but, in fact, it'll be some kind of a complicated environment
13:41
where we can interact socially, because people want to be social,
13:45
so there'll have to be thousands of people to interact with,
13:47
and there'll have to be all kinds of other things
13:50
in order to make that artificial environment
13:52
sort of realistic and keep you going.
13:54
And remember, when you download your brain,
13:56
you're going to think about a million times faster,
13:59
you're going to experience life about a million times faster.
14:01
It's going to be a very different kind of a situation.
14:04
You know? The idea of going back and machines
14:05
and go out in the real world where things are still slow slow,
14:08
you're going to get tired of doing that.
14:11
And the size of simulated porn isn't so good in the real world.
14:16
Okay, so, now, the other thing I have to do
14:19
is to attack your certainty.
14:23
So, I have to point out to you, human beings are not good at figuring out
14:27
if they're real.
14:29
So, your mind is really not equipped
14:31
for addressing this and many other important questions.
14:34
So, the first question I'm going to give you
14:36
is count the number black dots.
14:38
(Laughter)
14:40
It's a still picture and there's no video.
14:50
Here we go. You see this picture?
14:53
How many of you see the horse in the picture?
14:56
How many of you cannot see the horse in the picture?
14:59
Once you see the horse, it's hard not to see the horse.
15:02
And I want to show a picture of an object and ask you: Can it be real?
15:07
And then I'm going to tell you, it's a photograph,
15:09
the watch is real, the paper's real, the desk is real,
15:13
Is that object real?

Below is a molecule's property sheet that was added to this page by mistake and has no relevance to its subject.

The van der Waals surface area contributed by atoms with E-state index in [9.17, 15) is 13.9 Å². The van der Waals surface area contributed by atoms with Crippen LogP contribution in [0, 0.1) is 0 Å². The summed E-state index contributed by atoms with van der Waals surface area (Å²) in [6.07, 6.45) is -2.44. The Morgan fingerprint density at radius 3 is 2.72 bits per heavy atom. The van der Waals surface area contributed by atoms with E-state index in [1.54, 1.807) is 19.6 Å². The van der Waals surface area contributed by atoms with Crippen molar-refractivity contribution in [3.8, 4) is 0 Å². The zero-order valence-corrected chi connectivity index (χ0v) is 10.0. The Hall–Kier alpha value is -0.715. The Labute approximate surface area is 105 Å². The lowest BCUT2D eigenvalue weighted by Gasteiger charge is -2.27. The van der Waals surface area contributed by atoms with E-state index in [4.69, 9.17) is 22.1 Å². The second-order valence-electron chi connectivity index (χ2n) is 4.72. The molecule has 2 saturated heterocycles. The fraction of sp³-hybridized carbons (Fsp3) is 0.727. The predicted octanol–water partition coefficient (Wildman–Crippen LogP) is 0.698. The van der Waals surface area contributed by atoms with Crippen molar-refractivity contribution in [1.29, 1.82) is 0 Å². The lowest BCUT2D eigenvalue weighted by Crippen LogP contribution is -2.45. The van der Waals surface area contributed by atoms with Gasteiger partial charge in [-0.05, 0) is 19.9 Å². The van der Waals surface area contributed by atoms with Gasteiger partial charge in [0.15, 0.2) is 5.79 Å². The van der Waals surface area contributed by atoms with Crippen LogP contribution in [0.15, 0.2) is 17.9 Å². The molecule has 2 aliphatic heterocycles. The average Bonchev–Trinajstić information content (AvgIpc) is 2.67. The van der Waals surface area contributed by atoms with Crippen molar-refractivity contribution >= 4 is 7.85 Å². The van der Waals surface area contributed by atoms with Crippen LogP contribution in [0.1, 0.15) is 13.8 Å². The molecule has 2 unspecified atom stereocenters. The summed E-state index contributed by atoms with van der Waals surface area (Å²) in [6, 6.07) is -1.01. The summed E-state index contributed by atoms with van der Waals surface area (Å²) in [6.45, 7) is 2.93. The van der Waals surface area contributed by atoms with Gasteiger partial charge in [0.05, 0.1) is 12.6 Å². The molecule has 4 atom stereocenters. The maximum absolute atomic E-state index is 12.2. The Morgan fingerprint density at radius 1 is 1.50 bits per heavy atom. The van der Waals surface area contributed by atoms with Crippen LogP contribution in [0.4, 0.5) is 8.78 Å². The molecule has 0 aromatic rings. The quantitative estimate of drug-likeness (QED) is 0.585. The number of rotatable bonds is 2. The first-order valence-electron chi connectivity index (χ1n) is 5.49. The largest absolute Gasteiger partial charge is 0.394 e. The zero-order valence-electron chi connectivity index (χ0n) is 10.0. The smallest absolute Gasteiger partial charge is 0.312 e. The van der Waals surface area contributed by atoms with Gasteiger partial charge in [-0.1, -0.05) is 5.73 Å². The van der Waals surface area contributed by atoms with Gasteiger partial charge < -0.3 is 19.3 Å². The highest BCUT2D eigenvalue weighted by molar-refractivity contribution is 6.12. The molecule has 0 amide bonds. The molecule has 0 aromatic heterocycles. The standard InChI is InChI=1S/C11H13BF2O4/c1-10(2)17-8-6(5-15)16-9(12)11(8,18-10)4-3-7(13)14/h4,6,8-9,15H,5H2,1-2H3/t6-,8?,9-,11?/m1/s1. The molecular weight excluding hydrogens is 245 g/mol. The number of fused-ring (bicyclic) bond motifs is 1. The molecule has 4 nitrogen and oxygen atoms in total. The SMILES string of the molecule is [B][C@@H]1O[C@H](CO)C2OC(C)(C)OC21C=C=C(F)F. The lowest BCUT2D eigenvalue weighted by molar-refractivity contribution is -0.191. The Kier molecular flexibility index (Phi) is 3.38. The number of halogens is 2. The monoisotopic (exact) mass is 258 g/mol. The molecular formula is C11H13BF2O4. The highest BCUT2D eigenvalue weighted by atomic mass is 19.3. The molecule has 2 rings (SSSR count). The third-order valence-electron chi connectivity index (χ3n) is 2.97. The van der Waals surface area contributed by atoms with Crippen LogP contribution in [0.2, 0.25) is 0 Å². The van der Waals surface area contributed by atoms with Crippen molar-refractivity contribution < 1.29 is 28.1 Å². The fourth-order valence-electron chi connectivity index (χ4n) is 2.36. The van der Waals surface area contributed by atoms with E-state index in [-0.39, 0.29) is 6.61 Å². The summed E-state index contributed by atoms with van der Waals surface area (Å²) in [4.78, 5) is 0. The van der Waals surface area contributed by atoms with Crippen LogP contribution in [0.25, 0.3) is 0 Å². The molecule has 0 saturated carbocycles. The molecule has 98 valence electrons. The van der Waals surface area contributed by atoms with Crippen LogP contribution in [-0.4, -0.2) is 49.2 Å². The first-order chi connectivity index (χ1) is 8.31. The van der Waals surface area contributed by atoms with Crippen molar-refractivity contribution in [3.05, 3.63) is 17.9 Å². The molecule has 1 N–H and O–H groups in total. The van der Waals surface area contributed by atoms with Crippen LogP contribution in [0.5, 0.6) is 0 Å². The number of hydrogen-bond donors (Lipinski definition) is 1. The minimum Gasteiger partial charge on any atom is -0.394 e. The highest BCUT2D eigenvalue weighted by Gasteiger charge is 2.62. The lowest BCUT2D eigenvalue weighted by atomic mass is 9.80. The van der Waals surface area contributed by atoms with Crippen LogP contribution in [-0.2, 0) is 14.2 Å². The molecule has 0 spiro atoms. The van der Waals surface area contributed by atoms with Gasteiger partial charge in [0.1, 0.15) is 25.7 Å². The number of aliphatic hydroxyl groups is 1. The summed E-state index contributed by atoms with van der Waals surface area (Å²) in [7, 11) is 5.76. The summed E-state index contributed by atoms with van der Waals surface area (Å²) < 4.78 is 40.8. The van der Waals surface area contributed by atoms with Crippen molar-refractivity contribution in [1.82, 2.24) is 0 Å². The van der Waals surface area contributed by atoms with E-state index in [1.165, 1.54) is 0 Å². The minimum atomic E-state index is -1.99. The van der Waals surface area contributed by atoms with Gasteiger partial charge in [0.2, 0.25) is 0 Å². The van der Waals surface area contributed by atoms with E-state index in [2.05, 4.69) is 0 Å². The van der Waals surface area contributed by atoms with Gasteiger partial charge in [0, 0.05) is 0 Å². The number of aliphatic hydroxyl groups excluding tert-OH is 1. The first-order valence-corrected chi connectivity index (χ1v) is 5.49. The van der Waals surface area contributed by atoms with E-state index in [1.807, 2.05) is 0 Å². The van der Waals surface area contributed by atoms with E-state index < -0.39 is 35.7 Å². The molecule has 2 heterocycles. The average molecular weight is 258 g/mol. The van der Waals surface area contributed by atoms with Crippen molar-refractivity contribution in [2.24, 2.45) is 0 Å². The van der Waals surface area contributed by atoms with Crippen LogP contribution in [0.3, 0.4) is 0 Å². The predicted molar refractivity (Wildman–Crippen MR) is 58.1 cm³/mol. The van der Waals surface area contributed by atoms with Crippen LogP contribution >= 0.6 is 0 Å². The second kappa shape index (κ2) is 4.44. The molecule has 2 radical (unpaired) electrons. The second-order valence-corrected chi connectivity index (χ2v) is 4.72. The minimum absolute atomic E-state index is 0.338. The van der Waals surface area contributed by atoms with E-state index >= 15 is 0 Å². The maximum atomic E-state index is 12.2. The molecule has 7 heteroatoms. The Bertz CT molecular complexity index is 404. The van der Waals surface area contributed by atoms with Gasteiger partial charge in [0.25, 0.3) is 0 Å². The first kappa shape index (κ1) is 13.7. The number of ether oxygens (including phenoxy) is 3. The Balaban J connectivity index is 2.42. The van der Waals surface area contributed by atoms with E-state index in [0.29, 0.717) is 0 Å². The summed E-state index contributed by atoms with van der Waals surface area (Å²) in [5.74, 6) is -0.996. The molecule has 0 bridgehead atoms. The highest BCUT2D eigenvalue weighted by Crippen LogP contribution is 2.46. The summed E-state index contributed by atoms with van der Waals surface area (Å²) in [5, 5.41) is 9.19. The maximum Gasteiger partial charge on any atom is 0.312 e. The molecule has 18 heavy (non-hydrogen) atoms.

15:15
Well, it's a photograph, so it's a real in some sense,
15:18
as is this, and for me, this object flips back and forth.
15:25
Here's the real version of that, made out of 2x4s, focused at different angles,
15:34
and you see it's an optical illusion where your eye puts it together.
15:38
And here's another example, and this is another example, just for fun,
15:44
because you know it's just rotated,
15:46
but the first response is: Phew, that's weird.
15:48
So, here's one you're going to get the answer to.
15:50
Which of these is longer?
15:54
So, they're the same. How come? It doesn't really look that way to you.
15:58
You knew that I was tricking you, so you understand,
16:02
well, you still look at it, and think, well, but I'd better check now.
16:05
because I know I'm going to make mistakes.
16:07
Okay, so one more.
16:10
I'll skip the lilac chaser on the other side,
16:13
and just ask you about the stuff on the right.
16:15
Are those lines straight or not?
16:18
Well,they are straight, but to your eyes,
16:20
it's really hard to convince you they're straight.
16:23
Your brain is set to do other things.
16:27
Here's another Bayesian reading test --
16:30
in the land of Bayes that we do it.
16:32
There's many examples you can give this, but a cab was involved in a hit-and-run,
16:36
and two cab companies are in the town,
16:39
green cabs and blue cabs.
16:41
And they operate: 85% of the cabs are green, 15% are blue.